Look beyond Olympic hype, Pussy Riot says

05 Feb 2014 / 12:37 H.

NEW YORK (Feb 5, 2014): Russian punk protest group Pussy Riot on Tuesday took their campaign against Vladimir Putin's civil liberties crackdown to New York, where they are to tread the same stage as Madonna.
The US pop superstar will on Wednesday introduce Maria Alyokhina, 25, and Nadezhda Tolokonnikova, 24, at a star-studded Amnesty International concert featuring Bob Geldof and Blondie.
The United States is the latest stop on a whirlwind international tour that has taken them to Asia and Europe since their release from a 21-month jail sentence in Russia last December.
Their protest stunt inside a Moscow cathedral, subsequent trial and imprisonment has jettisoned the attractive women into symbols of bravery and peaceful dissent in Russia, much admired abroad.
They have vowed to use their freedom to found a human rights organization, speaking out for feminism, gay rights, political transparency and better treatment for prisoners.
At a news conference at Amnesty's New York offices, they were asked what they would like to say to US President Barack Obama and Putin.
Tolokonnikova was succinct.
She appealed on Obama "not to be afraid to publicly say your thoughts about what you feel is happening in Russia once you are there during your next visit."
"The question for Vladimir Putin is: aren't you sick of it all?"
Her remarks were translated by her husband, Pyotr Verzilov.
With the Sochi Winter Olympics kicking off on Friday, the women repeated their mantra for foreign visitors not to forget problems in Russia papered over by the festivities.
"We would like for Americans to really look at Russia and see Russia beyond the images of Olympics objects and buildings," Alyokhina said.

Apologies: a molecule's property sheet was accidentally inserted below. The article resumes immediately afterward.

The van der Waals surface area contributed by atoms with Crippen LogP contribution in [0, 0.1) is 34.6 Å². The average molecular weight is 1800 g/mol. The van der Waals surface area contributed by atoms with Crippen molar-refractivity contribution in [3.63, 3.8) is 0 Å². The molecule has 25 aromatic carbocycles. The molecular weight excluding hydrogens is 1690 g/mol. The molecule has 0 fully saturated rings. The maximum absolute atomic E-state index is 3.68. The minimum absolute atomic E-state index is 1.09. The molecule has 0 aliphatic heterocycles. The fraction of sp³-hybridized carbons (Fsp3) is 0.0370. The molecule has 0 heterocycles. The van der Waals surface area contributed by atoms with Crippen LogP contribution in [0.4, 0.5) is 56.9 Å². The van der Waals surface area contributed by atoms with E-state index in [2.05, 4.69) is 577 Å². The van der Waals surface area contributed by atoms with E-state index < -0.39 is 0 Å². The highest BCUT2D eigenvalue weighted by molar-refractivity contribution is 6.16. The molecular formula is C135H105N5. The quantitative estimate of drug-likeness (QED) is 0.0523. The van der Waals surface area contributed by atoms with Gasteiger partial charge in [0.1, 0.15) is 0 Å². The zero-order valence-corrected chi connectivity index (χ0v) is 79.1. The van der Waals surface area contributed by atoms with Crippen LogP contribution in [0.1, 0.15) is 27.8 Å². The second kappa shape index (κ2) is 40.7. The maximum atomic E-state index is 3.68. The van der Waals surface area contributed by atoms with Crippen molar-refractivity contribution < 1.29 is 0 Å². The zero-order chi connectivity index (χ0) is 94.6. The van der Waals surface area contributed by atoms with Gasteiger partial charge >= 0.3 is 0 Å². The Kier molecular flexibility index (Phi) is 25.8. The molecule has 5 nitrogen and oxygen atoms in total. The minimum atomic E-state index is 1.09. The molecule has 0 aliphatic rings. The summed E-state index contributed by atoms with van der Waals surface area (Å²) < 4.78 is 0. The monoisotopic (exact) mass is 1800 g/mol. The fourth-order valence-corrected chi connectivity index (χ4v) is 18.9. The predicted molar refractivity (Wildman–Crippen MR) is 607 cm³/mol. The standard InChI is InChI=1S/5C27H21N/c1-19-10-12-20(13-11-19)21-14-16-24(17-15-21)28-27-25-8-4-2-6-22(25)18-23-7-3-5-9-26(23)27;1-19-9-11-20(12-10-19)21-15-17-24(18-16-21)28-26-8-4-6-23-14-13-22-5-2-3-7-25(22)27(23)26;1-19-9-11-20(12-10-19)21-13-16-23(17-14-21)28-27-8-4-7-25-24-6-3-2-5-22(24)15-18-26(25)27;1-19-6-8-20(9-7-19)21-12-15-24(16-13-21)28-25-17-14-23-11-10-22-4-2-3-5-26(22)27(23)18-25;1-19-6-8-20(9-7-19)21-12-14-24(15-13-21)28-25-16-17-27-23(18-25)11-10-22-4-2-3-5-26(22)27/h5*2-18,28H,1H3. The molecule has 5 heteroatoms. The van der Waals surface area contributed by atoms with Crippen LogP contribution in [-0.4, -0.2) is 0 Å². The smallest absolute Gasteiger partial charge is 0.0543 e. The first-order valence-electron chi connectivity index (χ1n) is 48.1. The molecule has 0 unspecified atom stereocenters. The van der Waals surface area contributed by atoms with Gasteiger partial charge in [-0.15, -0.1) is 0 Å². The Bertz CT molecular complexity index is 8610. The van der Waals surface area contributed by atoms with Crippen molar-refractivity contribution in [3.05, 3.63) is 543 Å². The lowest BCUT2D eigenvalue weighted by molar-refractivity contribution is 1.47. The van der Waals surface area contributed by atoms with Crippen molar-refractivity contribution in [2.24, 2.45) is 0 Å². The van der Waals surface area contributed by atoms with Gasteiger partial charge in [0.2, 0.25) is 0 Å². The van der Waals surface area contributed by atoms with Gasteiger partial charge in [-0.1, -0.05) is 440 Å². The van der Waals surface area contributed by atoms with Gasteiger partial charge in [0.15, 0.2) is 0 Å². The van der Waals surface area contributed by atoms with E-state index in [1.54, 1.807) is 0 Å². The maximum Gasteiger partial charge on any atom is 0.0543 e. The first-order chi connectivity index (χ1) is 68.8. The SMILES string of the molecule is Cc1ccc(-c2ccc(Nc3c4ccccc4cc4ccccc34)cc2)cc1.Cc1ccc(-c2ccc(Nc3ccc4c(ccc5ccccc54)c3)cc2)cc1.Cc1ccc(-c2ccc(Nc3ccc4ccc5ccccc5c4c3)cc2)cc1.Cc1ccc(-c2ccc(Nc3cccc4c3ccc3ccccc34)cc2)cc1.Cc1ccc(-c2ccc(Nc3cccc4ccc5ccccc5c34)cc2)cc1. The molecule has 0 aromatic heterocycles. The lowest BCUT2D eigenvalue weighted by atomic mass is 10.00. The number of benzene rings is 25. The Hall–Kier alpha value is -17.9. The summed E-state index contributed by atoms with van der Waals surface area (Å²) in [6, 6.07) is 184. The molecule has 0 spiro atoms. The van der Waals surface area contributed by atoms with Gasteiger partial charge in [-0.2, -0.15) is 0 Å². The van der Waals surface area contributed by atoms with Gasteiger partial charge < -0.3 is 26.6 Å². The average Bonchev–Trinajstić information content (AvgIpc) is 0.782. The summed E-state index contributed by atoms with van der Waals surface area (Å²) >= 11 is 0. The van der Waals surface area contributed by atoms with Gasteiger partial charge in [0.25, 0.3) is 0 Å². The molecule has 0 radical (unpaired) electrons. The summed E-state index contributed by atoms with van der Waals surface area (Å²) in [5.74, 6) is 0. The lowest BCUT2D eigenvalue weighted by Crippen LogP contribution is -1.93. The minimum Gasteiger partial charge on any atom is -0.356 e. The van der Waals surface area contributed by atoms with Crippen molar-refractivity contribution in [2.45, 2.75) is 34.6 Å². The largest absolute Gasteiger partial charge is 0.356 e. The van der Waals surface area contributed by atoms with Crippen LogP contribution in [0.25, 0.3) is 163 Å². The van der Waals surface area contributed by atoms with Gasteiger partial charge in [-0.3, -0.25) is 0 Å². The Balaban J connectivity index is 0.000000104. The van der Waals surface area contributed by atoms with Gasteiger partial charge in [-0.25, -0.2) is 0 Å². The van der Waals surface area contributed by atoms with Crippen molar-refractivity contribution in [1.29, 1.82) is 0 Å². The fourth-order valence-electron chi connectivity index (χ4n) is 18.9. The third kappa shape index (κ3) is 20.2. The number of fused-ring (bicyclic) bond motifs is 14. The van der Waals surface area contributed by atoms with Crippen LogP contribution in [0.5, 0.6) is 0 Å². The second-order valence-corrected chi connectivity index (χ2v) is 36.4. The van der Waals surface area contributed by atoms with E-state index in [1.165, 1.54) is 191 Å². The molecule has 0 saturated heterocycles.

"These objects have no relationship to Russia. They are foreign objects in Russia," she added.
The two activists are to share a stage with Madonna at the Barclays Center in Brooklyn on Wednesday when they will read a speech about human rights challenges in Russia.
Madonna backed the women at a concert in Moscow during their trial in August 2012, stripping to reveal "Pussy Riot" written on her back and saying she had prayed for their release.
Their controversial stunt took place inside Moscow's Christ the Saviour Cathedral in February 2012.
The women, who have young children, were sent to penal colonies after being convicted on a charge of hooliganism motivated by religious hatred for their anti-Putin song in the cathedral.
On Tuesday they thanked Amnesty for supporting them with letters during their time in prison.
"What makes you keep on living, even when you're behind prison bars, is that feeling of solidarity and compassion that goes through even thick prison walls," Tolokonnikova said.
A third member of the group, Yekaterina Samusevich, 31, was released in October 2012 after being given a suspended sentence. – AFP


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